These most serious side effects are rare, but can be fatal.
Do not take Mvasi if you are allergic to Mvasi or to any of its ingredients
Mvasi Food Interactions
Medications can interact with certain foods. In some cases, this may be harmful and your doctor may advise you to avoid certain foods. In the case of Mvasi, there are no specific foods that you must exclude from your diet when receiving this medication.
Before taking Mvasi, tell your doctor about all of your medical conditions. Especially tell your doctor if you:
- are allergic to Mvasi or to any of its ingredients
- have stomach and intestinal problems
- have had protein in the urine before
- have kidney disease
- have heart disease (history of heart attack, stroke, blood clot, congestive heart failure)
- have high blood pressure
- have any infection or fever
- are planning to have surgery
- are pregnant or plan to become pregnant
- are breastfeeding or plan to breastfeed
Tell your doctor about all the medicines you take including prescription and non-prescription medicines, vitamins, and herbal supplements.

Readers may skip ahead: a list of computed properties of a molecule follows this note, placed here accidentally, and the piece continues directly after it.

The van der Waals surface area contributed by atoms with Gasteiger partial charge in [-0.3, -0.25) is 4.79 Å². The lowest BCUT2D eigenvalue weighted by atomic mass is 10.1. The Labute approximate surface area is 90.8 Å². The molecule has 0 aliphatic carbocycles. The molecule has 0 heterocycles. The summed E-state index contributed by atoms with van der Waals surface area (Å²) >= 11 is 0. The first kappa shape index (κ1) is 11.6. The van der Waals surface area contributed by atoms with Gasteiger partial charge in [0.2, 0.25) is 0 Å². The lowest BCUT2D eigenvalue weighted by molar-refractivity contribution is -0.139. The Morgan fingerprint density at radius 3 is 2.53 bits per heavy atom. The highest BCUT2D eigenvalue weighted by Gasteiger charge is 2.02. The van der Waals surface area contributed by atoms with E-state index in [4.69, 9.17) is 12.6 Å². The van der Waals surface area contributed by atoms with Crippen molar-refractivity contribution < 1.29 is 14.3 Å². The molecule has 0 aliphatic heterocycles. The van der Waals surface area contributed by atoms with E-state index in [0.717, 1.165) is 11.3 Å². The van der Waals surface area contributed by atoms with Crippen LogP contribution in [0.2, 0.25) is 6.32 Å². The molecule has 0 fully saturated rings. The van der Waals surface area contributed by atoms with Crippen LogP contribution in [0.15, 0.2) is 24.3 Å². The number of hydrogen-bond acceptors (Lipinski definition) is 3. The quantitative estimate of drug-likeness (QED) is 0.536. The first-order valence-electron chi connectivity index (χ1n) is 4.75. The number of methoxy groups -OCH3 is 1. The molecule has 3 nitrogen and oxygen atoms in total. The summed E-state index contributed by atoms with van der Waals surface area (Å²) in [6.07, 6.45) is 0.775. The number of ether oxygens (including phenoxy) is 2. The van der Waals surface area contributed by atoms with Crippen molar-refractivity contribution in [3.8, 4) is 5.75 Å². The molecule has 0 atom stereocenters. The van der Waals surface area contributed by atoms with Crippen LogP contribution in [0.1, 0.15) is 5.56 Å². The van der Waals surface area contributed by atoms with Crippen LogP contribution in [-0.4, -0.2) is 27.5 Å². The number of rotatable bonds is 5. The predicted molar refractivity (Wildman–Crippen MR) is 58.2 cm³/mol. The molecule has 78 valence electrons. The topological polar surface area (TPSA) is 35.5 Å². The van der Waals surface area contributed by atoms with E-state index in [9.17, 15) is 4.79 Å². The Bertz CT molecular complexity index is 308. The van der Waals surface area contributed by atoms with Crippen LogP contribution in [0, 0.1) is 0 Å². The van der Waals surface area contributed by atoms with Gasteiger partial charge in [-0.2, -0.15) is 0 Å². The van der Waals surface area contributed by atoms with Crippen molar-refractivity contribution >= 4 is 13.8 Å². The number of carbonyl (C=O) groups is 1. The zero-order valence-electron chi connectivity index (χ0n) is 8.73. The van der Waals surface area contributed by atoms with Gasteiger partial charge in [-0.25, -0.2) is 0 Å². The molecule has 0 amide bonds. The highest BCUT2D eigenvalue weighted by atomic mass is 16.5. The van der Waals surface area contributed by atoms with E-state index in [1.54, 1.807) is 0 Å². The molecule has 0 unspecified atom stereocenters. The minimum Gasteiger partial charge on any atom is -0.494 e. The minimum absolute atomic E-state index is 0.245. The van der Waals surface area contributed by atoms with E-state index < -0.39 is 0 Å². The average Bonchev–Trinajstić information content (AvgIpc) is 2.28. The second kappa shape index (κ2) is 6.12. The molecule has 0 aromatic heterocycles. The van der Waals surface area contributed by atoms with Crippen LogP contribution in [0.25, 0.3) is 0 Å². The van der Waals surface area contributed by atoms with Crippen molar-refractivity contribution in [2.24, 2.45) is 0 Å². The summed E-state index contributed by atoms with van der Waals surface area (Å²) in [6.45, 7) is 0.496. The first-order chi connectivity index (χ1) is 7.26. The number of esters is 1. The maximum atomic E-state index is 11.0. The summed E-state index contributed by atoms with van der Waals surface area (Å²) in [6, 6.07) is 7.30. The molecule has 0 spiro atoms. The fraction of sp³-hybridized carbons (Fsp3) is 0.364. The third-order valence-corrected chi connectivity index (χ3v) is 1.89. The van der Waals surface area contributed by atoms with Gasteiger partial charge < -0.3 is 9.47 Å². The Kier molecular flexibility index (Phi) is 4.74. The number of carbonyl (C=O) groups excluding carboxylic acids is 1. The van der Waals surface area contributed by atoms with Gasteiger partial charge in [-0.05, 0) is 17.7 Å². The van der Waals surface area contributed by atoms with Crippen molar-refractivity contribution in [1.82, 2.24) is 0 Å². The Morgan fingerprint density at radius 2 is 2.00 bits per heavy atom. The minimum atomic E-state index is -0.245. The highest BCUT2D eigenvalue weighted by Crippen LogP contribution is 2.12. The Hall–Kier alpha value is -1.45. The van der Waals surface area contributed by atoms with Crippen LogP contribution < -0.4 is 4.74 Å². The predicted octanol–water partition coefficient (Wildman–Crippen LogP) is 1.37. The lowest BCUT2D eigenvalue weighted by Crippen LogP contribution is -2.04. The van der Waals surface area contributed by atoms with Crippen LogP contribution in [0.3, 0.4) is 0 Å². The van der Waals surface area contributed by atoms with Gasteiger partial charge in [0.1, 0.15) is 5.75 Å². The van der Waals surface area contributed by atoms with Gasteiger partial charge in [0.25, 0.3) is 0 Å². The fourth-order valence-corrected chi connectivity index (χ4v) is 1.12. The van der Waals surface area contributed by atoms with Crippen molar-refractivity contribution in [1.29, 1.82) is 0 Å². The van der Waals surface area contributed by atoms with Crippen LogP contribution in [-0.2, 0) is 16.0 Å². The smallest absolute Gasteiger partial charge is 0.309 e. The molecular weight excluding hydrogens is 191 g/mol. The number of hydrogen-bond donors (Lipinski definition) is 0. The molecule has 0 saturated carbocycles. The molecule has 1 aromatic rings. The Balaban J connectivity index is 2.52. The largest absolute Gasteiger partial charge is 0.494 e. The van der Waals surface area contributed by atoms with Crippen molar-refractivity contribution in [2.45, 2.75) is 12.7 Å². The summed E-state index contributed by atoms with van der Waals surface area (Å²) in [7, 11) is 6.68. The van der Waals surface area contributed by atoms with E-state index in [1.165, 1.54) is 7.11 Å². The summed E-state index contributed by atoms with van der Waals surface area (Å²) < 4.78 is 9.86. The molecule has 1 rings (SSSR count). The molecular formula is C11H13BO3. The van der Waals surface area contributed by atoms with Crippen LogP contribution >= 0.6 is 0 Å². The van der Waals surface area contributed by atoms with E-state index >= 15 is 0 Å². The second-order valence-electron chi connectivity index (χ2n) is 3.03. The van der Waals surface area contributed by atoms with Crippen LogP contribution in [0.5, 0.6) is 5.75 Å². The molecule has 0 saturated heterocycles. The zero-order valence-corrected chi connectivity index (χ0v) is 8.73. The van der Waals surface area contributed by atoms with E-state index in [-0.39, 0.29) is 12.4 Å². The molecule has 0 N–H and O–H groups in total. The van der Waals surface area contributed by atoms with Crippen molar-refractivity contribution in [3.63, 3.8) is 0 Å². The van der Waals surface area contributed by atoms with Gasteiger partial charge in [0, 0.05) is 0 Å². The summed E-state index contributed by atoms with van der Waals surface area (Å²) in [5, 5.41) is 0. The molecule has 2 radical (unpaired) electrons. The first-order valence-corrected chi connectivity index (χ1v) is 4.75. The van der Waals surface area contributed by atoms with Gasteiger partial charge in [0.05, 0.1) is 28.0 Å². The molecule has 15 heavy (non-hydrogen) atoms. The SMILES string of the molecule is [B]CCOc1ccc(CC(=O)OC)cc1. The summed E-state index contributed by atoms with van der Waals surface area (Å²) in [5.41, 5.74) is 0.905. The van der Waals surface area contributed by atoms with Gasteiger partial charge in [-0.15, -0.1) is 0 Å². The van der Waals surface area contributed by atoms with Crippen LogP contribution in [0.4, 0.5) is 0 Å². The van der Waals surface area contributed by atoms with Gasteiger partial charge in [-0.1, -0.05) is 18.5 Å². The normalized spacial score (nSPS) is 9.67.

Mvasi and Pregnancy
Tell your doctor if you are pregnant or plan to become pregnant.
Based on the way this medication works, Mvasi may cause harm to your unborn baby. It is recommended to use effective contraception during treatment with Mvasi and for 6 months after the last dose of Mvasi.
In animal studies, pregnant animals were given this medication and had some babies born with problems. No well-controlled studies have been done in humans.
Furthermore, this medication may impair one's ability to get pregnant. This is because it may increase the risk of ovarian failure.
Mvasi and Lactation
Tell your doctor if you are breastfeeding or plan to breastfeed.
It is not known if Mvasi crosses into human milk. Because many medications can cross into human milk and because of the possibility for serious adverse reactions in nursing infants with use of this medication, it is not recommended to breastfeeding during treatment with Mvasi.
Mvasi comes as a liquid to be injected intravenously (into a vein) by your doctor or healthcare provider in a medical setting (hospital or clinic).